Bioware are renowned for creating role-playing games that are set in dazzling worlds and universes. From the high fantasy and Baldur’s Gate and Dragon Age to the slick SF of Star Wars: Knights of The Old Republic and Mass Effect, they have proven themselves more than capable of tackling a range of genres set within both established and original IPs. However, in their chronicled history there is one particular style and setting that they have not dabbled in: the real world (or an approximation of it). But that doesn’t mean that they have never had the intention to.
A recent interview between Eurogamer and Trent Oster (Former Bioware alumnus and founder of Overhaul Games) brought to light the fact that the company was toiling away on something fundamentally different than what they have released to date back in 2009. This was Agent, a spy RPG that the team wanted to be “the other half of Golden-Eye“. It wouldn’t be James Bond in name, but the idea was to delve deeply into that kind of character and show off everything that secret agents have been portrayed as in other media: manipulators, martial artists and mysteries. Alongside this was a determination to push the boundaries of digital acting, with the team desiring to create some intense scenes mixing action and drama.
“More like this GoldenEye than Rare’s”
The details that we have isn’t close to a complete documentation of the intended design, but it is enough to prove to be incredibly tantalising. The reason that it never saw the light of day was that Electronic Arts, Bioware’s parent company, wasn’t willing to unequivocally back the project and, over time, it fell to the wayside. As sad as that is, EA’s reluctance to do so is completely understandable. If development had begun in earnest in 2009, it would have been at least another two years until it saw the light of day. At that point in time, 2011 would have been seen as a very likely year to be end generational, and it has been iterated in the past that most publishers are unwilling to launch new IP late in the cycle due to a general lack of a sales traction for them, a trait that EA is particularly guilty of.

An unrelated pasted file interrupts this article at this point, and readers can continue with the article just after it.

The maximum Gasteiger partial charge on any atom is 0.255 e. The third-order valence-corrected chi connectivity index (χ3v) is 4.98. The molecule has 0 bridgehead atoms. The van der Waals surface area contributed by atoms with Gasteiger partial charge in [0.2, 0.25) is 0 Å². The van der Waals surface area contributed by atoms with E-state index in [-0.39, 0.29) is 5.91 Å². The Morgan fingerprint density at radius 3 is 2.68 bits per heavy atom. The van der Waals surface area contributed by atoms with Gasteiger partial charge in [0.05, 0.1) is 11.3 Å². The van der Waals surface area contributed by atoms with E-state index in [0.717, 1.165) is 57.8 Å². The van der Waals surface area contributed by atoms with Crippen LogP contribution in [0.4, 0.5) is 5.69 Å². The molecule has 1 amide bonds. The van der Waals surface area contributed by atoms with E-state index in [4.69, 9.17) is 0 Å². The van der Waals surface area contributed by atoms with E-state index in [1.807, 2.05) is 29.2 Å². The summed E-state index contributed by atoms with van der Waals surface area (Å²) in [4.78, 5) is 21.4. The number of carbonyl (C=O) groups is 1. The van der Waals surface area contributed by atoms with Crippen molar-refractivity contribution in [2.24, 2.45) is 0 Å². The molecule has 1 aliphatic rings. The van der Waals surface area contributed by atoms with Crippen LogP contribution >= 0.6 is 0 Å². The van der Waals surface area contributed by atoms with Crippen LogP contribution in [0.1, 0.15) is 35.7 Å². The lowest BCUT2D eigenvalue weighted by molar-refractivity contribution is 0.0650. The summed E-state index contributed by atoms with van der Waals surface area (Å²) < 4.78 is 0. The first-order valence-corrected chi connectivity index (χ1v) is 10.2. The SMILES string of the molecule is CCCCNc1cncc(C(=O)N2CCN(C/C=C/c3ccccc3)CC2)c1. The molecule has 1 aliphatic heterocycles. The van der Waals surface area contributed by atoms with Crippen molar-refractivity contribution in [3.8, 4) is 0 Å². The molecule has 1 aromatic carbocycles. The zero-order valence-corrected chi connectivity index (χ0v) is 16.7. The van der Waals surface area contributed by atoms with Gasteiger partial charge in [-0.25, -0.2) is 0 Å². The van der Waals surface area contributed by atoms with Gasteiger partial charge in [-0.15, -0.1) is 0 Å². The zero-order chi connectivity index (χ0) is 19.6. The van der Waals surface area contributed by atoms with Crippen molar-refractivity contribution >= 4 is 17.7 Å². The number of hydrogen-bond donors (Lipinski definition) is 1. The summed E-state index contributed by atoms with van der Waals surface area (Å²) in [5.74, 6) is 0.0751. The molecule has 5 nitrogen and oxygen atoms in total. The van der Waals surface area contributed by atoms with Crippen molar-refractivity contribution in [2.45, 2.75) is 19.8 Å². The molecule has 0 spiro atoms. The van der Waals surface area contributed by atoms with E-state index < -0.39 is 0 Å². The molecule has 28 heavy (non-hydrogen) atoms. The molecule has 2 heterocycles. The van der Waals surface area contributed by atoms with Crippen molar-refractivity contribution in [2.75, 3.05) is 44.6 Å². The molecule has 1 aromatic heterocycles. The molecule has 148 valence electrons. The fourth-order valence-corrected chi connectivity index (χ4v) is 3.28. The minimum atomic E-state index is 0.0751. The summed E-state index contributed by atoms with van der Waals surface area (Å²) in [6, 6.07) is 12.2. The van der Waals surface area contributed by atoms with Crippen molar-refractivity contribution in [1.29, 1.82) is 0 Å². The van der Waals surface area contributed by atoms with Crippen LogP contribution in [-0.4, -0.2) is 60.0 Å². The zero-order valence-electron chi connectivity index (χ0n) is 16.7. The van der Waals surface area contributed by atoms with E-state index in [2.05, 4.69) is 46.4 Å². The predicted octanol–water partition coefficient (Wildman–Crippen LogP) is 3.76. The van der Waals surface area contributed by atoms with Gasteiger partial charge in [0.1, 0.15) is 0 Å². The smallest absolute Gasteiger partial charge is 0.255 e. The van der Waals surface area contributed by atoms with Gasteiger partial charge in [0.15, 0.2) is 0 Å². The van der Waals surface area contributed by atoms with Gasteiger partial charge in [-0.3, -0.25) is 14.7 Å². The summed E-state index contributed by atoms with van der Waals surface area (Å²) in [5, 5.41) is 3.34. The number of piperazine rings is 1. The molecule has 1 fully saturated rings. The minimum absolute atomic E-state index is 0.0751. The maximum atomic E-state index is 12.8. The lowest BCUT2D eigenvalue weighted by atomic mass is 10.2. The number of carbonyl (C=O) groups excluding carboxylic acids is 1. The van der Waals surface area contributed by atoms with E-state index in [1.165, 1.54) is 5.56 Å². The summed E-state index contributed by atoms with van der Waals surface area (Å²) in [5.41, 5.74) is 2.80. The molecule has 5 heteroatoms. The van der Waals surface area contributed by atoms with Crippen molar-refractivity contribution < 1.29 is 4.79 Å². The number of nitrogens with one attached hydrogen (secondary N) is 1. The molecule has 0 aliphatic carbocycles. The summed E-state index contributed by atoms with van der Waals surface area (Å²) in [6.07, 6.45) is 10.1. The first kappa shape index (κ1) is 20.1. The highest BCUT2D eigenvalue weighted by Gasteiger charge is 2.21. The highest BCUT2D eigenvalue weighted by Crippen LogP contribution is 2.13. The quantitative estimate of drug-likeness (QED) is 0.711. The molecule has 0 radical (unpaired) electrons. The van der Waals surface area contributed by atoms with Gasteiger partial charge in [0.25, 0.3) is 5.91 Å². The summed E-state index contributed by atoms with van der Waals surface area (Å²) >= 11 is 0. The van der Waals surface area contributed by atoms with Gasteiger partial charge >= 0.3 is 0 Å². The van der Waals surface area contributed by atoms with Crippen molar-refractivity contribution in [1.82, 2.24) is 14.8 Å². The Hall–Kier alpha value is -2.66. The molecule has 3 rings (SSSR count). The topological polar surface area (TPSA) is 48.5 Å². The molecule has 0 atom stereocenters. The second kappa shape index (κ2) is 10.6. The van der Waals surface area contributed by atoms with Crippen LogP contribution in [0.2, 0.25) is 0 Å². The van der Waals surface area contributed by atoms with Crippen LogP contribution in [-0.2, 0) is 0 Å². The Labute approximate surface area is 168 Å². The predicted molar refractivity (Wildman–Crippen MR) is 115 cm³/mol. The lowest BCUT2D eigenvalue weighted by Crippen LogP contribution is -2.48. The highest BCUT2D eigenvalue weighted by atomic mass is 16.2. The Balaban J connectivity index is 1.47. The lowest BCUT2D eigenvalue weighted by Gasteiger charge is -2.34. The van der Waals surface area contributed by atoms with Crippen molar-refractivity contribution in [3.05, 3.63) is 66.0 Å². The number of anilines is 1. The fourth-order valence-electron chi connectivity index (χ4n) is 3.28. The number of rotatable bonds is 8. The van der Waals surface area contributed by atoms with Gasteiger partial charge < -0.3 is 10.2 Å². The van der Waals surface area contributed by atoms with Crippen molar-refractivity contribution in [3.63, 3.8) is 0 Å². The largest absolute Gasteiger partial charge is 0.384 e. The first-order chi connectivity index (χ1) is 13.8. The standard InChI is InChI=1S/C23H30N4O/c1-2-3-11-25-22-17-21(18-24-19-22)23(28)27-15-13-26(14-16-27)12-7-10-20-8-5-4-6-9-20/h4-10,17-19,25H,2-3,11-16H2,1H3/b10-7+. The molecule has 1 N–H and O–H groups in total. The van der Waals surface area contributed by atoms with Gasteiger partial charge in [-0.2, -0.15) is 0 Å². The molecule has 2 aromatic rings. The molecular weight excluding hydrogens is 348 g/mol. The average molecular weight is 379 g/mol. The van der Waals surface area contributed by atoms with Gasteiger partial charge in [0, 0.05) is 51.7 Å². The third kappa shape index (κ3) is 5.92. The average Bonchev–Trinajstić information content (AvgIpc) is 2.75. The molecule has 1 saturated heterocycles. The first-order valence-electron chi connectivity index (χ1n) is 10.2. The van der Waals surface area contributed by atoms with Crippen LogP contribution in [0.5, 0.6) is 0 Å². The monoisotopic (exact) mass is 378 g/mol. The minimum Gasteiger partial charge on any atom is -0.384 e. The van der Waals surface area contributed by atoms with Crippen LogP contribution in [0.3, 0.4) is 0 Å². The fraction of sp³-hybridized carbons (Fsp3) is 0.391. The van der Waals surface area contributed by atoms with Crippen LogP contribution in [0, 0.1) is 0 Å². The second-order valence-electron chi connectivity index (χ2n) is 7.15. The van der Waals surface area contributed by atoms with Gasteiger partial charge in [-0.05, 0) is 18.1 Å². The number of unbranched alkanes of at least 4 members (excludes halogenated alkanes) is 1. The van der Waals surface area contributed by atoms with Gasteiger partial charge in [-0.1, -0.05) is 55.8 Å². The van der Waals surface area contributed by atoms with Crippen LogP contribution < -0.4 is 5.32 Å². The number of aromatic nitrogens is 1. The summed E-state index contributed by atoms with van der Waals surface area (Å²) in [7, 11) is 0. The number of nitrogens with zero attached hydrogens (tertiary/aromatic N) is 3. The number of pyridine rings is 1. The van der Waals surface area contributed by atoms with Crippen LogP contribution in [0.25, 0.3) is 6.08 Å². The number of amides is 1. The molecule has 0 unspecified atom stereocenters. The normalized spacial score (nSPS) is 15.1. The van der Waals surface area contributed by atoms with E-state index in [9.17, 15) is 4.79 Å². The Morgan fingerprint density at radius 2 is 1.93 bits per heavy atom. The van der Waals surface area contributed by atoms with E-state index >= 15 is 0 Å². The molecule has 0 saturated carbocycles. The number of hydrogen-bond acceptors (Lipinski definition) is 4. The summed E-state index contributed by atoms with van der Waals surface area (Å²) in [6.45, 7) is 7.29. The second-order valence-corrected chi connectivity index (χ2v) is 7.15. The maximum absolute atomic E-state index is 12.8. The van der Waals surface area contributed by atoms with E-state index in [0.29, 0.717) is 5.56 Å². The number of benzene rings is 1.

But what if the game did eventuate? Would it have been a sales success the equal of Mass Effect or Dragon Age? With the likelihood that the game never will emerge from Bioware, it really is impossible to tell, but that doesn’t mean we can’t speculate and the best gauge for it is a game that has a very similar premise: Alpha Protocol from Obsidian Entertainment, which sold less than a million copies across the three platforms for which it was released. In itself, that is an argument for the game to receive a death knell from the publisher the chances of it recouping its costs is low. But there are mitigating factors at work here.
“How closely would it have resembled Alpha Protocol?”
The first is that, in spite of the game being delayed more than six months from its original date, it was still rushed, a common complaint brought up critics and mentioned in the past by members of Obsidian (though that should be taken with a grain of salt, considering the natural desire for such a source to improve their reputation). Another is that the name of Obsidian doesn’t inspire nearly the same confidence as Bioware. The team created two impressive games early on: Star Wars: Knights of the Old Republic II and NeverWinter Nights 2, both of them sequels to Bioware offerings that built on established mechanics, but were received with less vigour than their predecessors. The downloadable content packs for the latter game were viewed even less favourably, setting the stage for a lukewarm reception for whatever followed. Being a new IP, published by an unconcerned third party (Sega), Alpha Protocol never got the advertising backing that a first party effort, like this Agent, would have enjoyed and so wasn’t really in the public consciousness.
These factors point to the extreme likelihood of gamers everywhere being more willing to throw their support behind this game. Thinking back, most user recollections of Alpha Protocol were generally positive, proving that the premise isn’t just some harebrained scheme to be different, but can actually work. It speaks volumes for the possibility of more people being prepared to give it a chance if it came from a more trustworthy studio. I know I’d be interest, but what about you? Based on the scarce facts and speculation offered above, would you have played Agent and what sort of success would you have expected from it? Or do you just think that any game by that title is without hope, considering the namesake by Rockstar North hasn’t been heard of in three and a half years?